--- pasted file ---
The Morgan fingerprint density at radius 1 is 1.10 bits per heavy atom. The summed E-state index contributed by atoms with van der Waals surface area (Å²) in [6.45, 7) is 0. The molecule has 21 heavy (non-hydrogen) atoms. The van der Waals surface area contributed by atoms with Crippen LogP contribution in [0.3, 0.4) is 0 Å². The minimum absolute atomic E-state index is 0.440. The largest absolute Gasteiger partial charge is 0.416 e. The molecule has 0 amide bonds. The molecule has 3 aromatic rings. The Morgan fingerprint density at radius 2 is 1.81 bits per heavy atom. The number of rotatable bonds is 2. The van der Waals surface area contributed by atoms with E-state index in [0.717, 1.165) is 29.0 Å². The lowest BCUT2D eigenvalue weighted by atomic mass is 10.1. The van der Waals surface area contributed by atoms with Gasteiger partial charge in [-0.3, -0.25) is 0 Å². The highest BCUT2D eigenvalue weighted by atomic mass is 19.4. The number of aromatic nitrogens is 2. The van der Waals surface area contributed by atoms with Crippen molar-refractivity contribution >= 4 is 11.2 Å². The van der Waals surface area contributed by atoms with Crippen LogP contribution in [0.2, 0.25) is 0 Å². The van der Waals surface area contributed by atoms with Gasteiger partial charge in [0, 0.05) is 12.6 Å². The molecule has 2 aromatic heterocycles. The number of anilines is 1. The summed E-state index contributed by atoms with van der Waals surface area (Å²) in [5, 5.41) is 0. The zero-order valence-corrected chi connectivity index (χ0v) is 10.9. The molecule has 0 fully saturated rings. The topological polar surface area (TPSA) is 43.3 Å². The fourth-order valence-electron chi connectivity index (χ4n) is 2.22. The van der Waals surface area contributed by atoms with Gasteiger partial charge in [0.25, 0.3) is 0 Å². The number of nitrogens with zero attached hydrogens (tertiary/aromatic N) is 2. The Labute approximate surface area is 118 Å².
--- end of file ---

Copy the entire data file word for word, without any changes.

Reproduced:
The Morgan fingerprint density at radius 1 is 1.10 bits per heavy atom. The summed E-state index contributed by atoms with van der Waals surface area (Å²) in [6.45, 7) is 0. The molecule has 21 heavy (non-hydrogen) atoms. The van der Waals surface area contributed by atoms with Crippen LogP contribution in [0.3, 0.4) is 0 Å². The minimum absolute atomic E-state index is 0.440. The largest absolute Gasteiger partial charge is 0.416 e. The molecule has 0 amide bonds. The molecule has 3 aromatic rings. The Morgan fingerprint density at radius 2 is 1.81 bits per heavy atom. The number of rotatable bonds is 2. The van der Waals surface area contributed by atoms with E-state index in [0.717, 1.165) is 29.0 Å². The lowest BCUT2D eigenvalue weighted by atomic mass is 10.1. The van der Waals surface area contributed by atoms with Gasteiger partial charge in [-0.3, -0.25) is 0 Å². The highest BCUT2D eigenvalue weighted by atomic mass is 19.4. The number of aromatic nitrogens is 2. The van der Waals surface area contributed by atoms with Crippen molar-refractivity contribution >= 4 is 11.2 Å². The van der Waals surface area contributed by atoms with Crippen LogP contribution in [0.2, 0.25) is 0 Å². The van der Waals surface area contributed by atoms with Gasteiger partial charge in [0, 0.05) is 12.6 Å². The molecule has 2 aromatic heterocycles. The number of anilines is 1. The summed E-state index contributed by atoms with van der Waals surface area (Å²) in [5, 5.41) is 0. The zero-order valence-corrected chi connectivity index (χ0v) is 10.9. The molecule has 0 fully saturated rings. The topological polar surface area (TPSA) is 43.3 Å². The fourth-order valence-electron chi connectivity index (χ4n) is 2.22. The van der Waals surface area contributed by atoms with Gasteiger partial charge in [0.25, 0.3) is 0 Å². The number of nitrogens with zero attached hydrogens (tertiary/aromatic N) is 2. The Labute approximate surface area is 118 Å².